It's not just time savings either, with the internet also producing huge qualitative improvements. Beyond finding prices and availability online, websites such as Tripadvisor also provide pictures and reviews from actual customers.  Visitors can learn online what is worth seeing and doing, and what's a waste of time or tourist trap. Rather than getting one opinion from a guide book, aspiring travelers can easily get dozens or more of first-hand reviews. In addition to the process becoming vastly easier, customers now have greater certainty than ever of what they are getting for their money. Other useful information is also easily obtained, such as local weather (almost regardless of how obscure the destination), local mass transit schedules and currency exchange rates. 

The advantages don't stop once the journey has begun. Once on board the plane, long-flights almost guarantee access to personal video systems with libraries of movies to choose from -- as opposed to one or two movies screened for the entire plane via projectors or drop down monitors -- and other entertainment options such as TV shows and games. Some flights even offer in-flight WiFi. Instead of traveling with sheafs of paper  containing numerous confirmation numbers, phone numbers and other contact information, maps, paper airline tickets, etc., everything can simply be loaded onto a smart phone (a development that is saving money for the airlines).

If using a rental car, a GPS device almost guarantees one never gets lost, ensuring less time (and gas) wasted and more time enjoying the trip. ATMs replace the need for carrying around large amounts of foreign currency when traveling abroad in developed countries (and even many lesser developed ones). Digital cameras help people get the pictures they want, and eliminate the guessing game of shooting with film (also saving the cost of photo development) and producing better memories (which are then easily shared in short order online with friends and family rather than mailed or placed in a photo album).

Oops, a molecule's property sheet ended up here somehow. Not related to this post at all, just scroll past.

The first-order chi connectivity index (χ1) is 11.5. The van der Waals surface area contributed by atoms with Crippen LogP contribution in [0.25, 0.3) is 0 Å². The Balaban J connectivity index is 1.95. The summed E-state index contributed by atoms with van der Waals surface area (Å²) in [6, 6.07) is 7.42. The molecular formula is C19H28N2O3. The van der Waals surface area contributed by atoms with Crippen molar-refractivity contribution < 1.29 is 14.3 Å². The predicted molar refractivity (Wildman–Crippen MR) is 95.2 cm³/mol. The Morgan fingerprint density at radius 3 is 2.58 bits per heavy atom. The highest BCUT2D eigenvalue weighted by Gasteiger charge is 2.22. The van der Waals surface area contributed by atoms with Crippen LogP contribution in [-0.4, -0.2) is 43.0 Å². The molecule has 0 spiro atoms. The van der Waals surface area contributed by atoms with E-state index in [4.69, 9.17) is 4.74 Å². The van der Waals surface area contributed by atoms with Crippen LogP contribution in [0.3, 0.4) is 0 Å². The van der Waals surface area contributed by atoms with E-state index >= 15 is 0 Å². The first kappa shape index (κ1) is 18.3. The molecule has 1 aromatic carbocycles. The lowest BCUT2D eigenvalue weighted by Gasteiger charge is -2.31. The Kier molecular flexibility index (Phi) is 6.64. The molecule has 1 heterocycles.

The point to all of this is not simply to highlight how much technology has improved our lives, but also -- as Porter notes -- how difficult all of this is to capture in the economic data. Purely from the perspective of economic activity as measured by money exchanged, perhaps not a great deal has changed from vacations 20 years ago: people still have to pay for rental cars, airline seats, hotel rooms (although probably less than before) and other items such as cameras (or smartphones) to capture the memories.

But what about the qualitative changes such as reduced time being lost or making phone calls for hotel and airline reservations? What about the satisfaction from getting exactly what you're looking for in a hotel room, with no surprises? Or the happiness generated from the hundreds or even thousands of photographs and video taken with a run-of-the-mill digital camera? How is this measured, and how much is it worth?

Even when looking at traditional economic measurements it is clear that most Americans are living better than ever. As the Pew Charitable Trusts noted in a report last year, 84 percent of Americans have higher family incomes than their parents had at the same age and 93 percent of Americans whose parents were in the bottom fifth of the income ladder as well as 88 percent of those whose parents were in the middle quintile exceed their parents’ family income as adults. What's truly astonishing, however, is that -- given both the time savings Porter highlights as well as qualitative improvements due to technology that are less easy to measure -- such data almost certainly understates how well the average American is doing.

It's an amazing world, and we're lucky to be living in it.